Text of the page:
Wednesday, February 16, 2005

Planned Community Street Names

I think I may be having a rare change of heart. I use to be an enthusiastic supporter of these monolithic, ginormous cookie cutter planned residential communities. The kind that dot my suburban southwestern landscape like so many prarie freckles. People may poo-poo them for the bland sense of conformity, the lack of flavor and imagination, the artificiality. But I like to think that I saw past all that. These communities are convenient. They're centrally planned. They're kid-friendly. They have round the clock maintenance staffs (staves?) They have tennis courts. Homeless don't even try to set up shop. And usually, there's a monthly community newsletter - complete with a crossword puzzle that is delightfully non-taxing.

I've lived in a few of these places now. Very few complaints. But just a few weeks ago I had a bit of a rude awakening. I was driving out to a friend's house in a different part of town. As I exited the boulevard and entered the well-manicured driveway of the residential community, I picked up my handwritten directions. Left on... Redwood Ash... Redwood Ash... not Crimson Clover... not Elk Lake.... okay Redwood Ash. Now a right on Pine Glen..... hmm, not Sprucedale.... not Jade Cliffs.... not Sleepy River....

Then suddenly, unexpectedly, the truth hit me. "Wait a minute! This is all bullshit!"

Elk Lake? There is no lake, and there are no elk! Jade Cliffs? Wrong and no! Pine Oaks Bluff? There is no scenic bluff! There is no oak! And my friends.... there ain't no pine!

(FYI, this is Las Vegas valley we're talking about. It's nothing but parched, level, featureless desert scrub)

If a street is called Emerald Vista, does a person have a right to expect that somewhere in the vicinity there might actually be an emerald vista? If yes (and that's my position), doesn't that mean that streets with names like Emerald Vista should be relatively rare, seeing as how naturally occuring emerald vistas are somewhat hard to find?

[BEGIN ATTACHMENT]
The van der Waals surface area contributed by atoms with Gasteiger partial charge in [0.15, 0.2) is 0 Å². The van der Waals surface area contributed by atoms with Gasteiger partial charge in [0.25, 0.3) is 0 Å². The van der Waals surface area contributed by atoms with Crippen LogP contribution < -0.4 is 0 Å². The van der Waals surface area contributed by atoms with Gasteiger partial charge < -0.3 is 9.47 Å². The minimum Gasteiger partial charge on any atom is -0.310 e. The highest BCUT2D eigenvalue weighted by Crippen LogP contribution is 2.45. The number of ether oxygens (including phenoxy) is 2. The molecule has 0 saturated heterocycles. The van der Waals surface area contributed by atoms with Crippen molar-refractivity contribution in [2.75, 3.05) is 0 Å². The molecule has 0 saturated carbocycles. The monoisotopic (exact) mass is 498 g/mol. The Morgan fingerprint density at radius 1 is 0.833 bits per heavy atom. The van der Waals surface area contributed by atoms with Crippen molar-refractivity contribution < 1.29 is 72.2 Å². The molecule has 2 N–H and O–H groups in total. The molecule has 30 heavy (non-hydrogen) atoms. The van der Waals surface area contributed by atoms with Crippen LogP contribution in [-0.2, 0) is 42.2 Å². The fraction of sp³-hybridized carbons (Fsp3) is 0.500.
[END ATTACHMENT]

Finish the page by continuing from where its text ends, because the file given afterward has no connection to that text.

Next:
And if you have three consecutive streets with the names "Cedar Forest", "Summit Point" and "Sea Palms", doesn't that put the lie to the whole idea that the street is named after some kind of organic natural feature?

I mean, let's be honest here. There are some ground rules that go into naming streets. You can name your street after a person - that's always a good choice. I live close to Jimmy Durante blvd and that's fine by me. Back east you could always use some local Indian word. Or hey, just make one up. Tuscalanat, maybe. Or Scatiteegwa. Out here it's even easier; you got "mesa", you've got "verde", you've got "paseo" - throw in a few caminos and you've got yourself a street.

But if you're going to go the time honored route of picking some feature out of the environment and naming the street after it, then by God, don't lie to me.

Because now I see what's going on. I never knew it before my little epiphany the other day, but now I know. These street signs are ADVERTISEMENTS. They are a marketing tool! They don't just exist as a handy navigational aid, as they have for hundreds of years. No, they're doing much more. They're saying "Hey chump, wouldn't you like to live here... on Balsam Creek? ... We know you know there isn't a creek, and that there isn't any balsam wood for hundreds of miles in any direction, and yet... Balsam Creek! Yeah! You know what I'm talking about!"

The fake-0 street names exist solely so that someone will be marginally more tempted to purchase property. How f'd up is this?

Sometimes, as all greedy deceitful marketers do, the street namers accidentally tip their hand.
Every street name I've mentioned so far is an actual, confirmed street name from the particular community I visited that weekend in Summerlin, NV. But here are a few more that caught my eye:

Winter Teal - Shouldn't this be part of a description for a v-neck sweater? How is it a street name?

Knox Gold - Yep. Knox is actually an adjective. Bet you never knew that. You probably thought it was a noun. Specifically, the name of a guy from the revolutionary war for whom Fort Knox was named. No, it's an adjective. It means "a goldish, gold-like color".

Prime View - Here they just gave up. They couldn't be bothered to withdraw one more stupid name from the endless reserves in their asses and so they just put the selling point directly in the street name. They could just abandon the facade now and name all the streets "Perfect for Kids" or "Pets Welcome" or "Sunday move-ins must be approved".

So I think I've now realized the folly of my support for the giant soulless residential planned communities. From now on I'll treat them with the same suspicion and distrust I have for everything else.

Okay, one more: Hawk Bay

Cause you know how the hawks like to hang around sea level.

(Update: 10:50 pm - Well okay, I guess the seahawk does. Point taken.)


Anonymous said...

Wow, how very vapid. Perhaps leaving the suburbs which so delight you would expand your horizons quite a bit. Also, I happen to live on monterey bay, and there are more than few hawks here.

Rowsdower said...

Yes, okay, I already admitted it, I goofed! The problem was I was actually sort of thinking of condors. (of course now someone's going to say "hey, what about the surfcondor?")

On the other hand, this is the first time I've been lectured on expanded horizons by someone boasting that they live in Monterey. You want to expand on that?

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